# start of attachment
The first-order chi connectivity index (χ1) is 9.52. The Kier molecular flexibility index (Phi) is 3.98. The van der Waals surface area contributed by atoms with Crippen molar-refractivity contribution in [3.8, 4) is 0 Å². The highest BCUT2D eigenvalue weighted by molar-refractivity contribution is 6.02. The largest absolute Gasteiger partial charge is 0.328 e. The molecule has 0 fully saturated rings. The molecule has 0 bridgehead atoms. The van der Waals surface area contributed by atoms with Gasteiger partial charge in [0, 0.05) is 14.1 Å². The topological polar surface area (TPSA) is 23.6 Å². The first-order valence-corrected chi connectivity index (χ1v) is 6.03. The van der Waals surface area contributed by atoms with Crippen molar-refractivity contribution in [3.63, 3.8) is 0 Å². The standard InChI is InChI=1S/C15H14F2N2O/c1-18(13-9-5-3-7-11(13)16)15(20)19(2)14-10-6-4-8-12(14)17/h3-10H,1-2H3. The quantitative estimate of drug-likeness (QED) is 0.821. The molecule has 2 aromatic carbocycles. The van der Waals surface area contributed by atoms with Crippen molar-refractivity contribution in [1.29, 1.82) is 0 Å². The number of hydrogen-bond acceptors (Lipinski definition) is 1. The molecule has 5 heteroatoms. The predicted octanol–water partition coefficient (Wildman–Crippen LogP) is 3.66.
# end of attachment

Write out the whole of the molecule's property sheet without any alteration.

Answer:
The first-order chi connectivity index (χ1) is 9.52. The Kier molecular flexibility index (Phi) is 3.98. The van der Waals surface area contributed by atoms with Crippen molar-refractivity contribution in [3.8, 4) is 0 Å². The highest BCUT2D eigenvalue weighted by molar-refractivity contribution is 6.02. The largest absolute Gasteiger partial charge is 0.328 e. The molecule has 0 fully saturated rings. The molecule has 0 bridgehead atoms. The van der Waals surface area contributed by atoms with Gasteiger partial charge in [0, 0.05) is 14.1 Å². The topological polar surface area (TPSA) is 23.6 Å². The first-order valence-corrected chi connectivity index (χ1v) is 6.03. The van der Waals surface area contributed by atoms with Crippen molar-refractivity contribution in [3.63, 3.8) is 0 Å². The standard InChI is InChI=1S/C15H14F2N2O/c1-18(13-9-5-3-7-11(13)16)15(20)19(2)14-10-6-4-8-12(14)17/h3-10H,1-2H3. The quantitative estimate of drug-likeness (QED) is 0.821. The molecule has 2 aromatic carbocycles. The van der Waals surface area contributed by atoms with Crippen molar-refractivity contribution in [1.29, 1.82) is 0 Å². The number of hydrogen-bond acceptors (Lipinski definition) is 1. The molecule has 5 heteroatoms. The predicted octanol–water partition coefficient (Wildman–Crippen LogP) is 3.66.